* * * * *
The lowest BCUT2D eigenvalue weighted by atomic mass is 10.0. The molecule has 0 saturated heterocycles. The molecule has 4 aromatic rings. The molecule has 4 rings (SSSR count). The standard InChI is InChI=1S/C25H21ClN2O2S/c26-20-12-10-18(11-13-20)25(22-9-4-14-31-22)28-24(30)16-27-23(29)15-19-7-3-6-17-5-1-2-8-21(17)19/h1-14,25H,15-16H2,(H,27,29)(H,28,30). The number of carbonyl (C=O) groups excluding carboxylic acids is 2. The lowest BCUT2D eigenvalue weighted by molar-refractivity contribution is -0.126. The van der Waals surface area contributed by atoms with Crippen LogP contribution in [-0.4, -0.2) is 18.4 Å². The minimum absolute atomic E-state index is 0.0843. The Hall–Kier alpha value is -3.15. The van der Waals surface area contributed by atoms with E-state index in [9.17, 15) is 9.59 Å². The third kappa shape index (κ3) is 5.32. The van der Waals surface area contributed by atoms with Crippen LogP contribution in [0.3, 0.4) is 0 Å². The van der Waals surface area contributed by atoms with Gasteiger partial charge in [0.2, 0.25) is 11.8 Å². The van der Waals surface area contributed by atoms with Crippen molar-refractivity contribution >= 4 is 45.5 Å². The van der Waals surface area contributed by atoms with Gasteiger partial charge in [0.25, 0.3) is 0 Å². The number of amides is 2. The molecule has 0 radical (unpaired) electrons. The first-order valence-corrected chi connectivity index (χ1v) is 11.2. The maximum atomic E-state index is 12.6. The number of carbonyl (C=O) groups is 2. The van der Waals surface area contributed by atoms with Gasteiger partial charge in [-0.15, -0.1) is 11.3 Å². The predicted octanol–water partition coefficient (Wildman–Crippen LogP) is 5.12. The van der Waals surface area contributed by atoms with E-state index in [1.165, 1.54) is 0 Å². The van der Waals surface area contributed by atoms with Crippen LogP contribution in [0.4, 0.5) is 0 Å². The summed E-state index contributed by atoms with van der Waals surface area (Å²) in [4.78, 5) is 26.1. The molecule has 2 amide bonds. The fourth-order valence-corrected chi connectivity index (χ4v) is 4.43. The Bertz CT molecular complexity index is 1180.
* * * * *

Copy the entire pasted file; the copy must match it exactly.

The lowest BCUT2D eigenvalue weighted by atomic mass is 10.0. The molecule has 0 saturated heterocycles. The molecule has 4 aromatic rings. The molecule has 4 rings (SSSR count). The standard InChI is InChI=1S/C25H21ClN2O2S/c26-20-12-10-18(11-13-20)25(22-9-4-14-31-22)28-24(30)16-27-23(29)15-19-7-3-6-17-5-1-2-8-21(17)19/h1-14,25H,15-16H2,(H,27,29)(H,28,30). The number of carbonyl (C=O) groups excluding carboxylic acids is 2. The lowest BCUT2D eigenvalue weighted by molar-refractivity contribution is -0.126. The van der Waals surface area contributed by atoms with Crippen LogP contribution in [-0.4, -0.2) is 18.4 Å². The minimum absolute atomic E-state index is 0.0843. The Hall–Kier alpha value is -3.15. The van der Waals surface area contributed by atoms with E-state index in [9.17, 15) is 9.59 Å². The third kappa shape index (κ3) is 5.32. The van der Waals surface area contributed by atoms with Crippen LogP contribution in [0.3, 0.4) is 0 Å². The van der Waals surface area contributed by atoms with Gasteiger partial charge in [0.2, 0.25) is 11.8 Å². The van der Waals surface area contributed by atoms with Crippen molar-refractivity contribution >= 4 is 45.5 Å². The van der Waals surface area contributed by atoms with Gasteiger partial charge in [0.25, 0.3) is 0 Å². The number of amides is 2. The molecule has 0 radical (unpaired) electrons. The first-order valence-corrected chi connectivity index (χ1v) is 11.2. The maximum atomic E-state index is 12.6. The number of carbonyl (C=O) groups is 2. The van der Waals surface area contributed by atoms with Gasteiger partial charge in [-0.15, -0.1) is 11.3 Å². The predicted octanol–water partition coefficient (Wildman–Crippen LogP) is 5.12. The van der Waals surface area contributed by atoms with E-state index in [1.165, 1.54) is 0 Å². The van der Waals surface area contributed by atoms with Crippen LogP contribution in [0.4, 0.5) is 0 Å². The summed E-state index contributed by atoms with van der Waals surface area (Å²) in [4.78, 5) is 26.1. The molecule has 2 amide bonds. The fourth-order valence-corrected chi connectivity index (χ4v) is 4.43. The Bertz CT molecular complexity index is 1180.